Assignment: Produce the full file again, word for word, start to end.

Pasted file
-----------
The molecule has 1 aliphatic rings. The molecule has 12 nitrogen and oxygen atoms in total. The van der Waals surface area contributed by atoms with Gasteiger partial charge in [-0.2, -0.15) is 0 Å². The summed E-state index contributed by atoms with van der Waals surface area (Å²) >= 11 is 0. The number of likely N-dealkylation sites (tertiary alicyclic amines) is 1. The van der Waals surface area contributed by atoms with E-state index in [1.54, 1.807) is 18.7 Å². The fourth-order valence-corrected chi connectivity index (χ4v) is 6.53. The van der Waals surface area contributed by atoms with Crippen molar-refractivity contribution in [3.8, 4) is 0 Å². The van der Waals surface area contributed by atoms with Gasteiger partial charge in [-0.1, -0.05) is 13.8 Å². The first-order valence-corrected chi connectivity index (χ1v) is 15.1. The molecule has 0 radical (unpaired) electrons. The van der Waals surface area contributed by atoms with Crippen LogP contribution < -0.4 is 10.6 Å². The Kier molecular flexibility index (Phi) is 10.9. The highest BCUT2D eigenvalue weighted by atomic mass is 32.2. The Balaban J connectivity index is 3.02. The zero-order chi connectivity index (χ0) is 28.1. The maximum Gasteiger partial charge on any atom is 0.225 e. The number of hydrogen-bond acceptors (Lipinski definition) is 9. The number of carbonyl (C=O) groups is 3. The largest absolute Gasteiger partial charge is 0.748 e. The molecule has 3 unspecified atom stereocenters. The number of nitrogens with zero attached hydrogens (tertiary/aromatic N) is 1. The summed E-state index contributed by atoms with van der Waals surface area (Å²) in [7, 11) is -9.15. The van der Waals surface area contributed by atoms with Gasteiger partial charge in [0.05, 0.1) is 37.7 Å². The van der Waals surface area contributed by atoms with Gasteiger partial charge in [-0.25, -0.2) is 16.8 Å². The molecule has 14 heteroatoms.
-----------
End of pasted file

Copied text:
The molecule has 1 aliphatic rings. The molecule has 12 nitrogen and oxygen atoms in total. The van der Waals surface area contributed by atoms with Gasteiger partial charge in [-0.2, -0.15) is 0 Å². The summed E-state index contributed by atoms with van der Waals surface area (Å²) >= 11 is 0. The number of likely N-dealkylation sites (tertiary alicyclic amines) is 1. The van der Waals surface area contributed by atoms with E-state index in [1.54, 1.807) is 18.7 Å². The fourth-order valence-corrected chi connectivity index (χ4v) is 6.53. The van der Waals surface area contributed by atoms with Crippen molar-refractivity contribution in [3.8, 4) is 0 Å². The van der Waals surface area contributed by atoms with Gasteiger partial charge in [-0.1, -0.05) is 13.8 Å². The first-order valence-corrected chi connectivity index (χ1v) is 15.1. The molecule has 0 radical (unpaired) electrons. The van der Waals surface area contributed by atoms with Crippen LogP contribution < -0.4 is 10.6 Å². The Kier molecular flexibility index (Phi) is 10.9. The highest BCUT2D eigenvalue weighted by atomic mass is 32.2. The Balaban J connectivity index is 3.02. The zero-order chi connectivity index (χ0) is 28.1. The maximum Gasteiger partial charge on any atom is 0.225 e. The number of hydrogen-bond acceptors (Lipinski definition) is 9. The number of carbonyl (C=O) groups is 3. The largest absolute Gasteiger partial charge is 0.748 e. The molecule has 3 unspecified atom stereocenters. The number of nitrogens with zero attached hydrogens (tertiary/aromatic N) is 1. The summed E-state index contributed by atoms with van der Waals surface area (Å²) in [7, 11) is -9.15. The van der Waals surface area contributed by atoms with Gasteiger partial charge in [0.05, 0.1) is 37.7 Å². The van der Waals surface area contributed by atoms with Gasteiger partial charge in [-0.25, -0.2) is 16.8 Å². The molecule has 14 heteroatoms.